Monday, February 29, 2016


We need a name for the so-called "PolitiFact."  PolitiFraud?  PolitiCrap?

I'm not a fan of the "Fact Check" sites. They have an air of "being the last word" and of being objective, but in my experience they are just as unreliable as any news source and far from objective.
Here is one of many examples about Ted Cruz where it's claimed that he said something false. Give it a quick read.  Now note that most statements by Cruz on PolitiFraud are rendered "false."  Could it be that they only focus on some statements and not others?  Could it also be that they are rigging the game with "degrees of truth", whatever that means?

First, in a story about Reagan and Cruz where there is no mention of Clinton, why feel the need to point out that blacks did better under a Democrat? While true--and fair game for politicians to use--that doesn't have the air of objectivity about the particular facts at hand.

Second, while it's fair game to point how how (e.g.) the economy did under a president, that alone tells us nothing about to what extent the policies of the president played a role. Presidents inherit the regulations of predecessors as well as whomever happens to be in Congress, etc. So Cruz is guilty of this fallacy, but then again, so is pretty much every politician I can think of.

Third, when I first looked at their story, what struck me is why they didn't mention why they first said "true." What was it that made them say true in the first place?  They don't say.  That raises a red flag.

I can only speculate since the story has been redacted but here is what I think was the case.
They decided in the second story to use the adjusted income based on inflation in 2014 dollars. (Click on the word "Black" on the chart they provide and you'll see what I'm talking about.)  That seems to me even more misleading. (Why not use the 1988 adjusted income according to inflation? That would tell you how much real earning power was acquired during the 8 years.)

It looks like Cruz is simply using the real time dollars in 1980 and 1988. In 1980 the median income was 10,764; in 1988 it was 16,407 (so actually over $5000 and closer to $6000). If you took the mean income it's an increase of c.$8500 to $10,000 depending if you go with real time or adjusted to 2014 dollars.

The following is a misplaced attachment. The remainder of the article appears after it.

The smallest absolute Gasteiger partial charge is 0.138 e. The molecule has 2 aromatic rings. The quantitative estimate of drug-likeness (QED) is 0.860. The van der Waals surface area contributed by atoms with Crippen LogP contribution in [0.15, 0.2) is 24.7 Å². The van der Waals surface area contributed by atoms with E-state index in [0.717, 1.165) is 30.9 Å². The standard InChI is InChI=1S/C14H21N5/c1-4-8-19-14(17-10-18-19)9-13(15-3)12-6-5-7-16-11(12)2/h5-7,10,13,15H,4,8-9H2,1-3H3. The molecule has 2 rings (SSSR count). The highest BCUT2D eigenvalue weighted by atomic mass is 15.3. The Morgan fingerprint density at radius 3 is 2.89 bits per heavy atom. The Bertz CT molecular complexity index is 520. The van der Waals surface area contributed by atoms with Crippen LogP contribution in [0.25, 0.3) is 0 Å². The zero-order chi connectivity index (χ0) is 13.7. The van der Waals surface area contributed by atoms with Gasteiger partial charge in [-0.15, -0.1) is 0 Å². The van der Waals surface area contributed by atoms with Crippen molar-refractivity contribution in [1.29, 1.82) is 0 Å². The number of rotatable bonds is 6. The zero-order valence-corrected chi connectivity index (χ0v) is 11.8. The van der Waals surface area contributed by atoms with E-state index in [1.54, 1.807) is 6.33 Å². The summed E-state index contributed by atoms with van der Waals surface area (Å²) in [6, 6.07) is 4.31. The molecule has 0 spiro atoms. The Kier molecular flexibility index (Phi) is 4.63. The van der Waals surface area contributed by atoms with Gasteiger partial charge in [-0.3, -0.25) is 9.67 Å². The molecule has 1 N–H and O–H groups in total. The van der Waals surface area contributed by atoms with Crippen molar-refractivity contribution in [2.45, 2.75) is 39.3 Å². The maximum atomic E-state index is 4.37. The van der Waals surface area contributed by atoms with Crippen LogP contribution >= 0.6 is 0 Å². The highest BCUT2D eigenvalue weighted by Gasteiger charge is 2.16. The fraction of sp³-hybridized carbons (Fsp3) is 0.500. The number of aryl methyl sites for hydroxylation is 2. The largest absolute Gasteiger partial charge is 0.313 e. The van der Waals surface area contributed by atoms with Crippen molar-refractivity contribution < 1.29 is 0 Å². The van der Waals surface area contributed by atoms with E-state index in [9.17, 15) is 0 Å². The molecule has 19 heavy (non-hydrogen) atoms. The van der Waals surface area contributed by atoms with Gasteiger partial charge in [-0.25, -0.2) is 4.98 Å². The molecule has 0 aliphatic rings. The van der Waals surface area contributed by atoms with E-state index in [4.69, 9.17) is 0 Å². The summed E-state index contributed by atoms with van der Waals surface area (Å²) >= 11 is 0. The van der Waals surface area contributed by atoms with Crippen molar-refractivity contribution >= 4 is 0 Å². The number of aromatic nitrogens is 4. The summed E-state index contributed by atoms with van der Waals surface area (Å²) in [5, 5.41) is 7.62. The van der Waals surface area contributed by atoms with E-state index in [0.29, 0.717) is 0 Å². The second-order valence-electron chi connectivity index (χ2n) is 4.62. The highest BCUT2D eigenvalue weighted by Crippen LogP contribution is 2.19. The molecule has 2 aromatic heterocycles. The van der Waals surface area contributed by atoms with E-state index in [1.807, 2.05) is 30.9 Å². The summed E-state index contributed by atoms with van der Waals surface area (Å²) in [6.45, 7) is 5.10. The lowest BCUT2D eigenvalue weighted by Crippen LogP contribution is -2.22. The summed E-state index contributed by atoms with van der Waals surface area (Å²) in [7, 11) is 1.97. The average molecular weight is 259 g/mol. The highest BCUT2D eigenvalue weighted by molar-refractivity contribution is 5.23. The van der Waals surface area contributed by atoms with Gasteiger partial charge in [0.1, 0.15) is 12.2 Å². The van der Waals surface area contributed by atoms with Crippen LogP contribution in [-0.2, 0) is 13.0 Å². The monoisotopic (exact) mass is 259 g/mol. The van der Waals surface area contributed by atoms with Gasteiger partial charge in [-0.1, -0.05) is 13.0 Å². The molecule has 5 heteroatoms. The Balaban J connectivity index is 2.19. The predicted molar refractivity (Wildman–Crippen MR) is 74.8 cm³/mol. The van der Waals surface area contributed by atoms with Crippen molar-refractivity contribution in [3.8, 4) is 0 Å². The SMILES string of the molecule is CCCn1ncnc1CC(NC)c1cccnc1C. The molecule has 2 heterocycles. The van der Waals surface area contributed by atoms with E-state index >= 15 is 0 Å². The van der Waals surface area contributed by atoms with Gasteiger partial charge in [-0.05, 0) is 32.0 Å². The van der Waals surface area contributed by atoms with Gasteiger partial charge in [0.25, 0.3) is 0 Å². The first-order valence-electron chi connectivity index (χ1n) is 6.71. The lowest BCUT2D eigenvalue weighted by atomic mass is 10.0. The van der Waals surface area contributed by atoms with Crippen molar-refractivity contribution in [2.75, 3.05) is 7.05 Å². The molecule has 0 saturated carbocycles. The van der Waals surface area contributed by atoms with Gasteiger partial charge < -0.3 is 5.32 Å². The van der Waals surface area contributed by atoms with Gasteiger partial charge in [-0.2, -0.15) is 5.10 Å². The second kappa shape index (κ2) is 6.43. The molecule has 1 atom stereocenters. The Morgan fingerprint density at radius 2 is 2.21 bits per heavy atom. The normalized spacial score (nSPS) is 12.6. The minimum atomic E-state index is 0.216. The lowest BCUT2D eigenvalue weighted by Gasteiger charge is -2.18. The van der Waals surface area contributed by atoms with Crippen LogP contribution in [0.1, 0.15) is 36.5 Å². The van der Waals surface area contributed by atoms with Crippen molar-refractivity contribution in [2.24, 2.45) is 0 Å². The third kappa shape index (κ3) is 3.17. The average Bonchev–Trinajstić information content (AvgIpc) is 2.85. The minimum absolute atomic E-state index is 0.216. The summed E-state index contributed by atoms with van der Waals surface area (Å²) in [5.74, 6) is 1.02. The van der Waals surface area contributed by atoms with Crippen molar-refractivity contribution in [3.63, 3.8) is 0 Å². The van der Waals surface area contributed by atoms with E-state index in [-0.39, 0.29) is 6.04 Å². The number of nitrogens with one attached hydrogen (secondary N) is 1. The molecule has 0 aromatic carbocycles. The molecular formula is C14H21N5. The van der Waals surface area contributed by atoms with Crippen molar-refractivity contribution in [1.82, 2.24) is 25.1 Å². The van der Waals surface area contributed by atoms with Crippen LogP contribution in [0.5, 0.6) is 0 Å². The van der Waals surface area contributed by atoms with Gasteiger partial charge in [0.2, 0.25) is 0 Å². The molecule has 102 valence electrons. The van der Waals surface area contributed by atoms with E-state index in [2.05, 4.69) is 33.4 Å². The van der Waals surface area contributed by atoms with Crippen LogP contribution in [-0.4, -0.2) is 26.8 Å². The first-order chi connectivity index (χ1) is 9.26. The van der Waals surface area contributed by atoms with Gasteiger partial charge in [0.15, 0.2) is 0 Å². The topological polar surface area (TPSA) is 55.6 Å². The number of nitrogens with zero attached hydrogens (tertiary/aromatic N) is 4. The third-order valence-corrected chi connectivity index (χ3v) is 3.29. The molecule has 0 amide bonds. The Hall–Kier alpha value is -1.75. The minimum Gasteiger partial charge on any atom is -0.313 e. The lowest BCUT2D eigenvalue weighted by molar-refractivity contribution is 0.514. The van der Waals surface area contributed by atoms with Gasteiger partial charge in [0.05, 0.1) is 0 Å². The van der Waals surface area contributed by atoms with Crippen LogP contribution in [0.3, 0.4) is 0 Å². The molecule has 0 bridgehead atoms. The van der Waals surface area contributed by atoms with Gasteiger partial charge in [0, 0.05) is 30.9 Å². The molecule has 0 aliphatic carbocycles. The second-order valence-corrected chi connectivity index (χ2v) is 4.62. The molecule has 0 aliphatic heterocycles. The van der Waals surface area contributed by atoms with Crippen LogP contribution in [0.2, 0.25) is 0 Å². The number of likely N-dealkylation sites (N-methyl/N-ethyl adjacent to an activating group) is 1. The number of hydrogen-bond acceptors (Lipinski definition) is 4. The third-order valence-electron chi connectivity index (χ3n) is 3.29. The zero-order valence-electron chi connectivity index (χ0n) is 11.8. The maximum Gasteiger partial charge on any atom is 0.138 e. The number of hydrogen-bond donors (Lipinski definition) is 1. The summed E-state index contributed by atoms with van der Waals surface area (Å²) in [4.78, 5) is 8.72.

So, unless I'm wrong about where the stats are coming from, a more accurate story would have been to clarify why they said true and then note that it depends on whether you are looking at current dollars or dollars adjusted for inflation from 2014.  Again, why use adjusted figures when that's even more misleading?  This appears to be a very underhanded way to say that he was asserting something false.



  1. They basically admit on their website that their opinions have no credibility:

    "Because we can't possibly check all claims, we select the most newsworthy and significant ones."

    By whose opinion is something determined to be newsworthy? Liberal journalists? Hmmm, I wonder if that results in more controversial claims by conservatives being fact-checked.

    "Is the statement leaving a particular impression that may be misleading?"

    What is an "impression"? What plays into the impression a statement leaves? Could it be one's preconceptions or one's a posteriori political leanings? Could that possibly have an impact on whether a statement is viewed as worthy of being checked?

    "Would a typical person hear or read the statement and wonder: Is that true?"

    Who chooses the definition of "typical person"? The liberal journalists checking the statements? Could they be biased in any way to think typical people think the same way they do, and therefore have a harsher perception of conservative claims?

    Essentially, what prevents the writers and editors of Politifact and other fact-checkers from succumbing to confirmation bias? Nowhere in their "About Us" or descriptions of their process do they give any indication that they are even AWARE of the risk of confirmation bias, much less any measures they put in place to mitigate it.